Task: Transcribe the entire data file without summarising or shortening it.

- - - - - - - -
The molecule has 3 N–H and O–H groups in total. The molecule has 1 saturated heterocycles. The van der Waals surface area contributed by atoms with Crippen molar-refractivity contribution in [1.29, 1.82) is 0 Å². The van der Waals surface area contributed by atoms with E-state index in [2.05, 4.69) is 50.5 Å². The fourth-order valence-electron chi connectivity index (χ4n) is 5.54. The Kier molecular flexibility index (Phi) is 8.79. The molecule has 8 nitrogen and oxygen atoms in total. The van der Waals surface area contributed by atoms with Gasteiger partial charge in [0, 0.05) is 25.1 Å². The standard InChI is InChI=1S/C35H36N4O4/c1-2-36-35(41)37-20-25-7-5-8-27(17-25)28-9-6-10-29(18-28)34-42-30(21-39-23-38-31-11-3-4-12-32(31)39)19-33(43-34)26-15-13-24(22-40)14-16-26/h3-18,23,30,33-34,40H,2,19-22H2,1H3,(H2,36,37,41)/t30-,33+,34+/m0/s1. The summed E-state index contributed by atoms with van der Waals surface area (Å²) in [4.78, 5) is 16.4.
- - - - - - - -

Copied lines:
The molecule has 3 N–H and O–H groups in total. The molecule has 1 saturated heterocycles. The van der Waals surface area contributed by atoms with Crippen molar-refractivity contribution in [1.29, 1.82) is 0 Å². The van der Waals surface area contributed by atoms with E-state index in [2.05, 4.69) is 50.5 Å². The fourth-order valence-electron chi connectivity index (χ4n) is 5.54. The Kier molecular flexibility index (Phi) is 8.79. The molecule has 8 nitrogen and oxygen atoms in total. The van der Waals surface area contributed by atoms with Gasteiger partial charge in [0, 0.05) is 25.1 Å². The standard InChI is InChI=1S/C35H36N4O4/c1-2-36-35(41)37-20-25-7-5-8-27(17-25)28-9-6-10-29(18-28)34-42-30(21-39-23-38-31-11-3-4-12-32(31)39)19-33(43-34)26-15-13-24(22-40)14-16-26/h3-18,23,30,33-34,40H,2,19-22H2,1H3,(H2,36,37,41)/t30-,33+,34+/m0/s1. The summed E-state index contributed by atoms with van der Waals surface area (Å²) in [4.78, 5) is 16.4.